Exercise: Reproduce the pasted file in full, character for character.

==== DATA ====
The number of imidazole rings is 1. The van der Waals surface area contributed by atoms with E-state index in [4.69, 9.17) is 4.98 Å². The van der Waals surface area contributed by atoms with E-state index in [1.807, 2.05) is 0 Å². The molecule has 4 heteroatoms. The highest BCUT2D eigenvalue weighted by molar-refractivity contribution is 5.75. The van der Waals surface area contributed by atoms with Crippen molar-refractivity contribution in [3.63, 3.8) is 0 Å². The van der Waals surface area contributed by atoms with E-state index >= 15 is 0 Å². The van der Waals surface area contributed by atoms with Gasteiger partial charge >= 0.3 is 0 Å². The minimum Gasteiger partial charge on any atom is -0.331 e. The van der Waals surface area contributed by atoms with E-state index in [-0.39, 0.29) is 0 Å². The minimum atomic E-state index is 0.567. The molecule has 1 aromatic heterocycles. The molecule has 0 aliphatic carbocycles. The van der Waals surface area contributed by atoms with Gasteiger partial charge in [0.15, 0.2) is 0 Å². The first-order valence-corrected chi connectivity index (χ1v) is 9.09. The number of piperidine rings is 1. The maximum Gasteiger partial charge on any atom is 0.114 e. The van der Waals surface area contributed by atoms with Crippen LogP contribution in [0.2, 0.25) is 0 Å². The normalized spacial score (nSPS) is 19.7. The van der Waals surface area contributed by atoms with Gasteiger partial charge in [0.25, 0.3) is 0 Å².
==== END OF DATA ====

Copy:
The number of imidazole rings is 1. The van der Waals surface area contributed by atoms with E-state index in [4.69, 9.17) is 4.98 Å². The van der Waals surface area contributed by atoms with E-state index in [1.807, 2.05) is 0 Å². The molecule has 4 heteroatoms. The highest BCUT2D eigenvalue weighted by molar-refractivity contribution is 5.75. The van der Waals surface area contributed by atoms with Crippen molar-refractivity contribution in [3.63, 3.8) is 0 Å². The van der Waals surface area contributed by atoms with E-state index >= 15 is 0 Å². The van der Waals surface area contributed by atoms with Gasteiger partial charge >= 0.3 is 0 Å². The minimum Gasteiger partial charge on any atom is -0.331 e. The van der Waals surface area contributed by atoms with E-state index in [-0.39, 0.29) is 0 Å². The minimum atomic E-state index is 0.567. The molecule has 1 aromatic heterocycles. The molecule has 0 aliphatic carbocycles. The van der Waals surface area contributed by atoms with Gasteiger partial charge in [0.15, 0.2) is 0 Å². The first-order valence-corrected chi connectivity index (χ1v) is 9.09. The number of piperidine rings is 1. The maximum Gasteiger partial charge on any atom is 0.114 e. The van der Waals surface area contributed by atoms with Crippen LogP contribution in [0.2, 0.25) is 0 Å². The normalized spacial score (nSPS) is 19.7. The van der Waals surface area contributed by atoms with Gasteiger partial charge in [0.25, 0.3) is 0 Å².